# Why do we convert skewed data into a normal distribution

I was going through a solution of the Housing prices competition on Kaggle (Human Analog's Kernel on House Prices: Advance Regression Techniques) and came across this part:

# Transform the skewed numeric features by taking log(feature + 1).
# This will make the features more normal.
from scipy.stats import skew

skewed = train_df_munged[numeric_features].apply(lambda x: skew(x.dropna().astype(float)))
skewed = skewed[skewed > 0.75]
skewed = skewed.index

train_df_munged[skewed] = np.log1p(train_df_munged[skewed])
test_df_munged[skewed] = np.log1p(test_df_munged[skewed])


I am not sure of what is the need for converting a skewed distribution into a normal distribution. Please, can someone explain in detail:

1. Why is this being done here? or How is this helpful?
2. How is this different from feature-scaling?
3. Is this a necessary step for feature-engineering? What is likely to happen if I skip this step?
• So residuals are Gaussian (and can be canceled out by averaging), the variance is stable, and to precondition the optimizer to expedite convergence. en.wikipedia.org/wiki/Power_transform
– Emre
Jul 7 '17 at 17:52
• skewed = skewed[skewed > 0.75] skewed = skewed.index. What is the description of index ? what is the interpretation of 0.75 ? what difference do you see between standard deviation and skewness ? Aug 5 '20 at 9:23
• It's not my code. skewed.index gives you the indices of the slice >0.75. The indices are nothing but row number and that's how you know which ones you want to preprocess. There was no explanation given in the link above so I though maybe someone would shed some light on why that particualr threshold and why log1p. I'm sure you'll figure it out too. Aug 6 '20 at 6:15

You might want to interpret your coefficients. That is, to be able to say things like "if I increase my variable $X_1$ by 1, then, on average and all else being equal, $Y$ should increase by $\beta_1$".

For your coefficients to be interpretable, linear regression assumes a bunch of things.

One of these things is no multicollinearity. That is, your $X$ variables should not be correlated against each other.

Another is Homoscedasticity. The errors your model commits should have the same variance, i.e. you should ensure the linear regression does not make small errors for low values of $X$ and big errors for higher values of $X$. In other words, the difference between what you predict $\hat Y$ and the true values $Y$ should be constant. You can ensure that by making sure that $Y$ follows a Gaussian distribution. (The proof is highly mathematical.)

Depending on your data, you may be able to make it Gaussian. Typical transformations are taking the inverse, the logarithm or square roots. Many others exist of course, it all depends on your data. You have to look at your data, and then do a histogram or run a normality test, such as the Shapiro-Wilk test.

These are all techniques to build an unbiased estimator. I don't think it has anything to do with convergence as others have said (sometimes you may also want to normalize your data, but that is a different topic).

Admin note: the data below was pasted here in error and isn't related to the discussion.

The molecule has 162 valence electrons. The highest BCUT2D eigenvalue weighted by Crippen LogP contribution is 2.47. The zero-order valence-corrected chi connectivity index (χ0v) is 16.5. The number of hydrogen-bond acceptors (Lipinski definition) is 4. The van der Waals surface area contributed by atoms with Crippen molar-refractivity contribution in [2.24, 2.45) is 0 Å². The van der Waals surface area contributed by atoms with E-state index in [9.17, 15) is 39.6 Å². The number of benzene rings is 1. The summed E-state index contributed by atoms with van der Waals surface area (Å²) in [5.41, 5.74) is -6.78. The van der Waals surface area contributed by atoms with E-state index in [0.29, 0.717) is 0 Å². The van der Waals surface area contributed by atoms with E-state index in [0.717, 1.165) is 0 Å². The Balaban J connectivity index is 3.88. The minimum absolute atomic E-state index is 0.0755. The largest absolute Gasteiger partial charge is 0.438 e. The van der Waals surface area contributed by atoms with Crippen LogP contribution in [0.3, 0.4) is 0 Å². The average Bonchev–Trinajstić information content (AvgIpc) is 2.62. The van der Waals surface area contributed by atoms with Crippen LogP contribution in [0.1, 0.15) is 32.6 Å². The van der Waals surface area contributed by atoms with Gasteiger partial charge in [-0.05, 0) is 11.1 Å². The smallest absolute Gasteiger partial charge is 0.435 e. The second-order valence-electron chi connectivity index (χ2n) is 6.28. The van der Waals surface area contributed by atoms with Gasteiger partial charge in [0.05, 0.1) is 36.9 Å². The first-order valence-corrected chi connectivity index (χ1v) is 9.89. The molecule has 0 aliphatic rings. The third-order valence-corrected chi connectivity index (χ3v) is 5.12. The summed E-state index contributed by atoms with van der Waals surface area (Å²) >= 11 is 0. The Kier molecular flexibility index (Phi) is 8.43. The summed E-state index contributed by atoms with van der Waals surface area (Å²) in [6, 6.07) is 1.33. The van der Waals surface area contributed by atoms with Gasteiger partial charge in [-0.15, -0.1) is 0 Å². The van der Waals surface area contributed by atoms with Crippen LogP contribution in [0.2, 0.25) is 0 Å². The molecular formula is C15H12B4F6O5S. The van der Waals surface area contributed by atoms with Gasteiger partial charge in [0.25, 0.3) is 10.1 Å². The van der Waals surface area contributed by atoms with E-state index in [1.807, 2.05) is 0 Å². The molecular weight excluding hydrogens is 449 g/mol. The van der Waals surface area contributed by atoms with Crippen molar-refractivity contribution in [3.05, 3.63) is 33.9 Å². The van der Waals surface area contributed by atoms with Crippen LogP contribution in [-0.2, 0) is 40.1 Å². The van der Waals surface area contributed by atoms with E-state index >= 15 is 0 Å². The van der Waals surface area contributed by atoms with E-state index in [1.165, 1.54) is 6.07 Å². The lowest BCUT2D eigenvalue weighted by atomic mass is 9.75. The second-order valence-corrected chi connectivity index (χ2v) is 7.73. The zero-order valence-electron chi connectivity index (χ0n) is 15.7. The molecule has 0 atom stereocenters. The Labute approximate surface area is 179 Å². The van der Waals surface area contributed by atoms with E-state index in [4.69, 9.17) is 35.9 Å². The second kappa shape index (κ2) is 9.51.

Following the linear regression assumptions is important if you want to either interpret the coefficients or if you want to use statistical tests in your model. Otherwise, forget about it.

Applying the logarithm or normalizing your data, is also important because linear regression optimization algorithms typically minimize $\|\hat y - y\|^2$, so if you have some big $y$ outliers, your estimator is going to be VERY concerned about minimizing those, since it is concerned about the squared error, not absolute error. Normalizing your data is important in those case and this is why scikit-learn has a normalize option in the LinearRegression constructor.

The skewed data here is being normalised by adding one(one added so that the zeros are being transformed to one as log of 0 is not defined) and taking natural log. The data can be nearly normalised using the transformation techniques like taking square root or reciprocal or logarithm. Now, why it is required. Actually many of the algorithms in data assume that the data science is normal and calculate various stats assuming this. So the more the data is close to normal the more it fits the assumption.

• The algorithms here are gradient boosting and lasso regression. I think this answer would be more helpful if it could show how it is (or is not) relevant to these two algorithms specifically.
– oW_
Jul 7 '17 at 16:58
• From my point of view, when a model is trained whether they are linear regression or some Decision Tree (robust to outlier), skew data makes a model difficult to find a proper pattern in the data is the reason we have to make a skew data into normal or Gaussian one. Oct 29 '19 at 8:44

Because data science is just statistics at the end of the day, and one of the key assumptions of statistics is the Central Limit Theorem. So this step is being done because some subsequent step uses stats techniques that rely on it.

• A theorem is not an assumption. The Central Limit Theorem in fact guarantees that the average of independent random variables is approximately normally distributed even when the individual random variables are not normally distributed. Feb 20 '18 at 9:24
• This is one extremely flawed chain of reasoning. It's like: " - I've seen people peel apples before eating them. Why? - Oh, that's because apples are fruit and one of the key fruit is orange and you always peel an orange!". Jun 29 '19 at 16:13